By Devashish Mitra

In the context of India’s recent decision not to join the Regional Comprehensive Economic Partnership (RCEP), the issue of the effects of trade liberalization on poverty has come to the fore. In their new book, Good Economics for Hard Times, Nobel Laureates in Economics Abhijit V Banerjee and Esther Duflo provide an in-depth discussion of the impact of international trade on poverty.

Specifically, they write about the work on India of their former doctoral student, currently at the International Monetary Fund (IMF), Petia Topalova, “ The national poverty rate fell rapidly in the 1990s and 2000s, from about 35% in 1991 to 15% in 2012.

But, against this optimistic backdrop, greater exposure to trade liberalization clearly slowed down poverty reduction – contrary to what Stolper-Samuelson theory would tell us, the more a particular district was exposed to trade, the greater the reduction. poverty was slow in this district.

Not a bad conclusion

Based on this statement, the reader could be forgiven for concluding that if India had not undertaken trade liberalization, it would have experienced faster poverty reduction than it did. There are, however, several reasons why such a conclusion would be incorrect.

First, Topalova’s results, based on analyzing the links between trade and poverty using the district as the unit of analysis, are quite different from an article I co-authored with Rana Hasan and Beyza P Ural ( Working with states and regions (a region being a collection of districts within a state with similar agro-climatic characteristics) as units of analysis, we found that the areas where workers were, on average, faced with a greater increase in exposure to foreign competition tended to have experienced greater reductions in rural, urban and aggregate poverty rates (and poverty gaps).

While working with districts may have some advantages from an econometric point of view, it also has serious drawbacks. For example, the sampling methodology at the time of the National Sample Survey Organization (NSSO) household expenditure surveys used to estimate poverty did not allow representative poverty rates to be calculated directly at the district level. In addition, district boundaries change over time.

An individual district, compared to a state or region, is also more likely to be specialized in its production.

Districts specializing in importable products will not have the product diversification that can generate offsetting effects of improving real incomes from expanding export sectors. Moreover, regardless of whether or not this makes qualitative differences in the results, Topalova highlighted as its main determinant of poverty the overall average tariff weighted by employment, including tariffs of non-negotiable industries, which she noted. fixed at zero.

In our study, we have limited our attention to the weighted average for the tradable part of the economy only, since non-tradable employment itself responds to tradable tariffs. In addition, the non-negotiability of a good stems precisely from its prohibitive (non-zero) commercial cost (price included). Our analysis focuses on tariffs and non-tariff barriers, using several alternative measures of poverty.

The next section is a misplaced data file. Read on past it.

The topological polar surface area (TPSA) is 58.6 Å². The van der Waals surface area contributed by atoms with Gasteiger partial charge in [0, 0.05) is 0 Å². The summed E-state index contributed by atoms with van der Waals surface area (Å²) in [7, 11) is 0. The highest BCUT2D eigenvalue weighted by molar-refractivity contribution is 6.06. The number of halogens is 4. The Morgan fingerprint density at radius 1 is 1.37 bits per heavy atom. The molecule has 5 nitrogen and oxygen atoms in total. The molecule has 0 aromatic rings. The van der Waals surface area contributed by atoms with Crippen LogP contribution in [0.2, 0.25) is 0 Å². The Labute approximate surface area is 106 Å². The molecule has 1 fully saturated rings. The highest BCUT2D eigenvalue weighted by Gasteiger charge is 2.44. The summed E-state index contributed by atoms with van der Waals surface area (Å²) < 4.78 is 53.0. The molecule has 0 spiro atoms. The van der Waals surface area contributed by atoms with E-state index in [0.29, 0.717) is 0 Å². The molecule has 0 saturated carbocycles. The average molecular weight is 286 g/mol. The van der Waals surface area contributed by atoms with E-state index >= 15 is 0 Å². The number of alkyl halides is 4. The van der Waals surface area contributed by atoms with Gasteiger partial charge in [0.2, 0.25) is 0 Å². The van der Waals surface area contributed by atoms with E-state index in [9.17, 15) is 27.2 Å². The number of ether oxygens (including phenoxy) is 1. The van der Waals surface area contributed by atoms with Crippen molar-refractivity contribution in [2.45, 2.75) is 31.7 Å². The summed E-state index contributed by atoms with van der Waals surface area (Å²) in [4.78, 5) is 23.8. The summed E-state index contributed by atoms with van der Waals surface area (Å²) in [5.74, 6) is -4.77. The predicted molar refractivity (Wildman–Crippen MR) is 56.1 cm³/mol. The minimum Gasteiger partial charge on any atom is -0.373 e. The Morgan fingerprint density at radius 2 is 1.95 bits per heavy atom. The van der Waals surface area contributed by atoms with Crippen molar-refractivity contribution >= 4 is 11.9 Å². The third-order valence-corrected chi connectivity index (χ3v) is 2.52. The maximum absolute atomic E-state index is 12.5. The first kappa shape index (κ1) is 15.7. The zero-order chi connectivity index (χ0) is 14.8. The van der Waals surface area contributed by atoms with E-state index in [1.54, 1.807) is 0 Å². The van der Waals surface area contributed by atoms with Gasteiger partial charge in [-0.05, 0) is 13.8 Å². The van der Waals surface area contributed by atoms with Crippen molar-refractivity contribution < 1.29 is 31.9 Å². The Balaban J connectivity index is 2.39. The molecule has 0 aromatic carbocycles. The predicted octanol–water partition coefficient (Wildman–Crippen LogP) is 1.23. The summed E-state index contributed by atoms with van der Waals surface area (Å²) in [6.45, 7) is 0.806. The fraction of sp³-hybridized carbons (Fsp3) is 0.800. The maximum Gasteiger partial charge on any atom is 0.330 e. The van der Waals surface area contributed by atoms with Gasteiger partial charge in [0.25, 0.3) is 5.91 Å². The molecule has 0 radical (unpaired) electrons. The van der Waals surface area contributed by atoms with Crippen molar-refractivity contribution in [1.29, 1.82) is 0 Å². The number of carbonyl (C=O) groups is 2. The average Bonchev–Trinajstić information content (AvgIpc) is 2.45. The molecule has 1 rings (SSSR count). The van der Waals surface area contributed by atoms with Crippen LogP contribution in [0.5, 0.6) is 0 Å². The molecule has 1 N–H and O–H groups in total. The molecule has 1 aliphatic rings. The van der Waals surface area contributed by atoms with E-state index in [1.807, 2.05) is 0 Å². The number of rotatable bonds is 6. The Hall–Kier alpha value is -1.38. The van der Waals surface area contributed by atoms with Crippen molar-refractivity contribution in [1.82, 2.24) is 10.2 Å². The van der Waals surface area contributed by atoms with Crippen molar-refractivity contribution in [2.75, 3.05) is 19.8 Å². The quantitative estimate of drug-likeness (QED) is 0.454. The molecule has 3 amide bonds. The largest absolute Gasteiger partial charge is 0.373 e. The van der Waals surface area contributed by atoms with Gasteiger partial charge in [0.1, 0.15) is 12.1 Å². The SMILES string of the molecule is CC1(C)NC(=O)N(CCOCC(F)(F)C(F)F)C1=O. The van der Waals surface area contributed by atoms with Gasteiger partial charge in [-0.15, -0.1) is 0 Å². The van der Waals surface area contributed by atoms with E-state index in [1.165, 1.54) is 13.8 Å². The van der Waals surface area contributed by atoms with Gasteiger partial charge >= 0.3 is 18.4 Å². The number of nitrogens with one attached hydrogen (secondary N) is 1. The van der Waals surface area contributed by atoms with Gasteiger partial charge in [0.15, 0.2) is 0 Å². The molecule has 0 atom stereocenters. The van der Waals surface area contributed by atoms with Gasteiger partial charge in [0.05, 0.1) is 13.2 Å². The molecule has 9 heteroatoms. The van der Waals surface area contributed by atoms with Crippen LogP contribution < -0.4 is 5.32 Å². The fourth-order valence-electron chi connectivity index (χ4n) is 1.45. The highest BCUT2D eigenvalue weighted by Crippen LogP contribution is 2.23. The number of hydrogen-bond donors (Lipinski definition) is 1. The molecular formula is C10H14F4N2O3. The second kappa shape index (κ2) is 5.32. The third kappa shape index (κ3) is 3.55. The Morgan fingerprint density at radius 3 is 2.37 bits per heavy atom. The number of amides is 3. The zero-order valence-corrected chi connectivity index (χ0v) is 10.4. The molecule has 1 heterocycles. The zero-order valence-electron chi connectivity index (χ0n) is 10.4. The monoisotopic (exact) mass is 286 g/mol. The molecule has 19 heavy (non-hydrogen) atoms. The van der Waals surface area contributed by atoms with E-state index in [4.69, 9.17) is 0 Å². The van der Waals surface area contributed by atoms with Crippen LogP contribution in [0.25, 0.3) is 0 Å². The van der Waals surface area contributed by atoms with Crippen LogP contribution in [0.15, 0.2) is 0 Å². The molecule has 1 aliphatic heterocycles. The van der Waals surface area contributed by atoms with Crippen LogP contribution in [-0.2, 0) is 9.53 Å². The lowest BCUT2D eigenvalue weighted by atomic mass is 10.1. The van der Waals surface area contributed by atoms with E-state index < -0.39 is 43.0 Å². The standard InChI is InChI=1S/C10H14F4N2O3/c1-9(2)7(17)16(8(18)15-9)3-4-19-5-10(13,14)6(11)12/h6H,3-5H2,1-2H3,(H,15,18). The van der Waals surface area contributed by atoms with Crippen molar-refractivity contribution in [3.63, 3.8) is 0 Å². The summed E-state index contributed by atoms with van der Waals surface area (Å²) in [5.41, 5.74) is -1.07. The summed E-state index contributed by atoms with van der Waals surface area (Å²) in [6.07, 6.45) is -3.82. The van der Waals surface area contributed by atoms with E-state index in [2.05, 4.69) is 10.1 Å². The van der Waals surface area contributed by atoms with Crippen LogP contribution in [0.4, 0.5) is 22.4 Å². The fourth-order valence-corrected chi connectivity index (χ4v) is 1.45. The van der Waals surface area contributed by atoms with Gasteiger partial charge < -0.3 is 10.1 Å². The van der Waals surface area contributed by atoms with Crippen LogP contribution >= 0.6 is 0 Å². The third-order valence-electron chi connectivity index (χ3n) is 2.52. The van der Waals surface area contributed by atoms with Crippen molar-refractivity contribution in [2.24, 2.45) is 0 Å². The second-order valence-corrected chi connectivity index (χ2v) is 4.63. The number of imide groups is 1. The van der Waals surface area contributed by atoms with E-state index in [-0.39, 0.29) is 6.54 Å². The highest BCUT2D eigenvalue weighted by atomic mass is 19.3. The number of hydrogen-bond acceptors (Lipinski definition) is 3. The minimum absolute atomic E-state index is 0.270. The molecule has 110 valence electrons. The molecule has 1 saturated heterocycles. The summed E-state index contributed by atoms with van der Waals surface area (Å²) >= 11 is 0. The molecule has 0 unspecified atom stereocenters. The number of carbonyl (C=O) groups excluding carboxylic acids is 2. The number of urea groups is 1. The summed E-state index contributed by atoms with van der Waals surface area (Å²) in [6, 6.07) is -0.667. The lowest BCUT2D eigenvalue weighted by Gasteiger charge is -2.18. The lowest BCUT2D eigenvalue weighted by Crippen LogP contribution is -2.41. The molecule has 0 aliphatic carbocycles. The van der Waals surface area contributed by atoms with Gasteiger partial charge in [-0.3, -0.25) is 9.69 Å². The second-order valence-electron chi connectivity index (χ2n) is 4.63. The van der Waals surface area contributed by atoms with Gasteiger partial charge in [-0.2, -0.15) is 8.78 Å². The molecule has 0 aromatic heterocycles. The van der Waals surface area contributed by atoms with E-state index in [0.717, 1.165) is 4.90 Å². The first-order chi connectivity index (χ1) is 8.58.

Second, it should not be concluded that trade liberalization has harmed the cause of poverty reduction. As Banerjee himself correctly pointed out, based on the analytical methods used in both studies, one can only say which states (or districts) have reduced poverty faster or slower through trade liberalization, and not what this liberalization has done to poverty at the national level.

It’s a bit rich

Today, the national poverty rate has certainly declined more rapidly during India’s post-reform period. Of course, the economic reforms of 1991 led to more than just trade liberalization. But being a key component of reforms, trade liberalization is likely to have contributed to higher economic growth and reduced poverty. The fact that all the boats were lifted – although some more than others – is consistent with our study and that of Topalova.

Admittedly, these results do not support Banerjee and Duflo’s conclusion that “greater exposure to trade liberalization has clearly slowed down poverty reduction”, which is likely to be misinterpreted by lay readers. This statement is all the more surprising given that Topalova’s results on urban poverty are mostly statistically insignificant, i.e. lacking in precision.

Importantly, in some of our analyzes we have allowed the transmission of tariffs to change with distance from ports and the quality and density of transport infrastructure which vary from state to state. Hasan and I subsequently extended our analysis in an article co-authored with Jewelwayne Cain, where we added a subsequent set of NSSO data. All of our previous results have survived and we have also found that financial development contributes to this channel of trade and poverty reduction.

Interestingly, a common finding in both Topalova’s study and ours concerns the role of labor market regulation. While our study found that labor market flexibility increased the relative speed of poverty reduction in open states, in Topalova’s we found that it reduced the relative slowness of poverty reduction. poverty in open districts. Overall, given the data available today, it seems impossible to unambiguously conclude that trade is bad for the poor. In fact, in the case of India, the exact opposite applies.

(The author is Professor of Economics, Maxwell School of Citizenship and Public Affairs, Syracuse University, New York, USA. Contributed by Rana Hasan)

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